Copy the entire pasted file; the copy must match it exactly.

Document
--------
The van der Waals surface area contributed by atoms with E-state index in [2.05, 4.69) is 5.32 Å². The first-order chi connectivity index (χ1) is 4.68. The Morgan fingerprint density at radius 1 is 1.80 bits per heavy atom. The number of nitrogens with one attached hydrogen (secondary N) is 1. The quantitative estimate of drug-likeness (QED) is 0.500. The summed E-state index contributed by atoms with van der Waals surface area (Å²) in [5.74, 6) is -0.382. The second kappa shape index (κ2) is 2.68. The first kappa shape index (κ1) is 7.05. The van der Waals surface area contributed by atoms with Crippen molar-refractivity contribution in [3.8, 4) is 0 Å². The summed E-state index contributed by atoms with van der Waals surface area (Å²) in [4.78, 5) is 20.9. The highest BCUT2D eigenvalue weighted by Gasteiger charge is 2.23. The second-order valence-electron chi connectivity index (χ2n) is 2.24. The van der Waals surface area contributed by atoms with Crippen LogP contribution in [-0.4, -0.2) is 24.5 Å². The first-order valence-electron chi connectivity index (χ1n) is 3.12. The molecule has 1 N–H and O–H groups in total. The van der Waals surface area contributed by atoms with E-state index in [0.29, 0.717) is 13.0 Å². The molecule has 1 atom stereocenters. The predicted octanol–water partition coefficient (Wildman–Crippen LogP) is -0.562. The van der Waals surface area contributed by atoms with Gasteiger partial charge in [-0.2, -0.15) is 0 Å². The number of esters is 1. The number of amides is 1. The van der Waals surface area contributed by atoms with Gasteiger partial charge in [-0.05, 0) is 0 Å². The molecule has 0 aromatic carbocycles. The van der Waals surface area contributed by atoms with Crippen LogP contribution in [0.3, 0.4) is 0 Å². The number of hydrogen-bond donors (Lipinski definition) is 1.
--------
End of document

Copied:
The van der Waals surface area contributed by atoms with E-state index in [2.05, 4.69) is 5.32 Å². The first-order chi connectivity index (χ1) is 4.68. The Morgan fingerprint density at radius 1 is 1.80 bits per heavy atom. The number of nitrogens with one attached hydrogen (secondary N) is 1. The quantitative estimate of drug-likeness (QED) is 0.500. The summed E-state index contributed by atoms with van der Waals surface area (Å²) in [5.74, 6) is -0.382. The second kappa shape index (κ2) is 2.68. The first kappa shape index (κ1) is 7.05. The van der Waals surface area contributed by atoms with Crippen molar-refractivity contribution in [3.8, 4) is 0 Å². The summed E-state index contributed by atoms with van der Waals surface area (Å²) in [4.78, 5) is 20.9. The highest BCUT2D eigenvalue weighted by Gasteiger charge is 2.23. The second-order valence-electron chi connectivity index (χ2n) is 2.24. The van der Waals surface area contributed by atoms with Crippen LogP contribution in [-0.4, -0.2) is 24.5 Å². The first-order valence-electron chi connectivity index (χ1n) is 3.12. The molecule has 1 N–H and O–H groups in total. The van der Waals surface area contributed by atoms with E-state index in [0.29, 0.717) is 13.0 Å². The molecule has 1 atom stereocenters. The predicted octanol–water partition coefficient (Wildman–Crippen LogP) is -0.562. The van der Waals surface area contributed by atoms with Gasteiger partial charge in [-0.2, -0.15) is 0 Å². The number of esters is 1. The number of amides is 1. The van der Waals surface area contributed by atoms with Gasteiger partial charge in [-0.05, 0) is 0 Å². The molecule has 0 aromatic carbocycles. The van der Waals surface area contributed by atoms with Crippen LogP contribution in [0.3, 0.4) is 0 Å². The number of hydrogen-bond donors (Lipinski definition) is 1.